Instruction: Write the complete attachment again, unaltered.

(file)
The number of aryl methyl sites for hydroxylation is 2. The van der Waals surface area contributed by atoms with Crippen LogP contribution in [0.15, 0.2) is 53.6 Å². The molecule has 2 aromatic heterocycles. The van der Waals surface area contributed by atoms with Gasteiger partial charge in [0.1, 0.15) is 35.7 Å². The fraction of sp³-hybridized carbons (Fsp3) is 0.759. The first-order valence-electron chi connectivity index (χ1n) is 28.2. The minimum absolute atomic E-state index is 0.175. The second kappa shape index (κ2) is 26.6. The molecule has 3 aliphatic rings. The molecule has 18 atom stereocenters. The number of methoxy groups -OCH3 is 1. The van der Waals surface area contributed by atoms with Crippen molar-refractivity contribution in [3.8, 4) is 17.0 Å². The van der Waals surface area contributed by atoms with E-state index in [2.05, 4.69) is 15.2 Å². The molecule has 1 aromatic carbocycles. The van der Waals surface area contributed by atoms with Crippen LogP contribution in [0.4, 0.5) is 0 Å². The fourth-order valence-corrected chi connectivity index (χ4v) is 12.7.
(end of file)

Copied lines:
The number of aryl methyl sites for hydroxylation is 2. The van der Waals surface area contributed by atoms with Crippen LogP contribution in [0.15, 0.2) is 53.6 Å². The molecule has 2 aromatic heterocycles. The van der Waals surface area contributed by atoms with Gasteiger partial charge in [0.1, 0.15) is 35.7 Å². The fraction of sp³-hybridized carbons (Fsp3) is 0.759. The first-order valence-electron chi connectivity index (χ1n) is 28.2. The minimum absolute atomic E-state index is 0.175. The second kappa shape index (κ2) is 26.6. The molecule has 3 aliphatic rings. The molecule has 18 atom stereocenters. The number of methoxy groups -OCH3 is 1. The van der Waals surface area contributed by atoms with Crippen molar-refractivity contribution in [3.8, 4) is 17.0 Å². The van der Waals surface area contributed by atoms with E-state index in [2.05, 4.69) is 15.2 Å². The molecule has 1 aromatic carbocycles. The van der Waals surface area contributed by atoms with Crippen LogP contribution in [0.4, 0.5) is 0 Å². The fourth-order valence-corrected chi connectivity index (χ4v) is 12.7.